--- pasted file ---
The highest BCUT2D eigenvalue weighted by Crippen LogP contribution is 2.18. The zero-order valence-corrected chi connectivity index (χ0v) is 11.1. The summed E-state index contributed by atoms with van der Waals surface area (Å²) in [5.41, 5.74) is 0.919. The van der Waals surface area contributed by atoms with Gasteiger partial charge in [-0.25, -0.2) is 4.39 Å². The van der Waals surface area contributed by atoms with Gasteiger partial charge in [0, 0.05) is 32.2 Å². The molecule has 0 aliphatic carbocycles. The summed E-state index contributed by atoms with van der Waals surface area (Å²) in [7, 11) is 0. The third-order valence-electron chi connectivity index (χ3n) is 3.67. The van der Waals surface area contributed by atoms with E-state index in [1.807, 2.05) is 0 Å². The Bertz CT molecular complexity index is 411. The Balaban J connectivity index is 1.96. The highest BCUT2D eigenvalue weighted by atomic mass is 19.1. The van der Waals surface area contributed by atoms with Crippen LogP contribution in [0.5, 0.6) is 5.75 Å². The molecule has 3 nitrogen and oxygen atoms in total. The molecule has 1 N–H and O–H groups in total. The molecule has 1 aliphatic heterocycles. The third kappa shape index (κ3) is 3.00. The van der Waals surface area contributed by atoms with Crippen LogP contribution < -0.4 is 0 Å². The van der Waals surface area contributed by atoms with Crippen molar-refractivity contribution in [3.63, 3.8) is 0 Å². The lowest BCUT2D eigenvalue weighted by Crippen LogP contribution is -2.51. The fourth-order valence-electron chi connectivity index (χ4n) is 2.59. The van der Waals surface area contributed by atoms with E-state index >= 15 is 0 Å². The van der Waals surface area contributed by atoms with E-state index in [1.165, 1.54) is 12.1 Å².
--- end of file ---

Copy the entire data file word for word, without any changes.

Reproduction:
The highest BCUT2D eigenvalue weighted by Crippen LogP contribution is 2.18. The zero-order valence-corrected chi connectivity index (χ0v) is 11.1. The summed E-state index contributed by atoms with van der Waals surface area (Å²) in [5.41, 5.74) is 0.919. The van der Waals surface area contributed by atoms with Gasteiger partial charge in [-0.25, -0.2) is 4.39 Å². The van der Waals surface area contributed by atoms with Gasteiger partial charge in [0, 0.05) is 32.2 Å². The molecule has 0 aliphatic carbocycles. The summed E-state index contributed by atoms with van der Waals surface area (Å²) in [7, 11) is 0. The third-order valence-electron chi connectivity index (χ3n) is 3.67. The van der Waals surface area contributed by atoms with E-state index in [1.807, 2.05) is 0 Å². The Bertz CT molecular complexity index is 411. The Balaban J connectivity index is 1.96. The highest BCUT2D eigenvalue weighted by atomic mass is 19.1. The van der Waals surface area contributed by atoms with Crippen LogP contribution in [0.5, 0.6) is 5.75 Å². The molecule has 3 nitrogen and oxygen atoms in total. The molecule has 1 N–H and O–H groups in total. The molecule has 1 aliphatic heterocycles. The third kappa shape index (κ3) is 3.00. The van der Waals surface area contributed by atoms with Crippen LogP contribution < -0.4 is 0 Å². The van der Waals surface area contributed by atoms with Crippen molar-refractivity contribution in [3.63, 3.8) is 0 Å². The lowest BCUT2D eigenvalue weighted by Crippen LogP contribution is -2.51. The fourth-order valence-electron chi connectivity index (χ4n) is 2.59. The van der Waals surface area contributed by atoms with E-state index >= 15 is 0 Å². The van der Waals surface area contributed by atoms with E-state index in [1.165, 1.54) is 12.1 Å².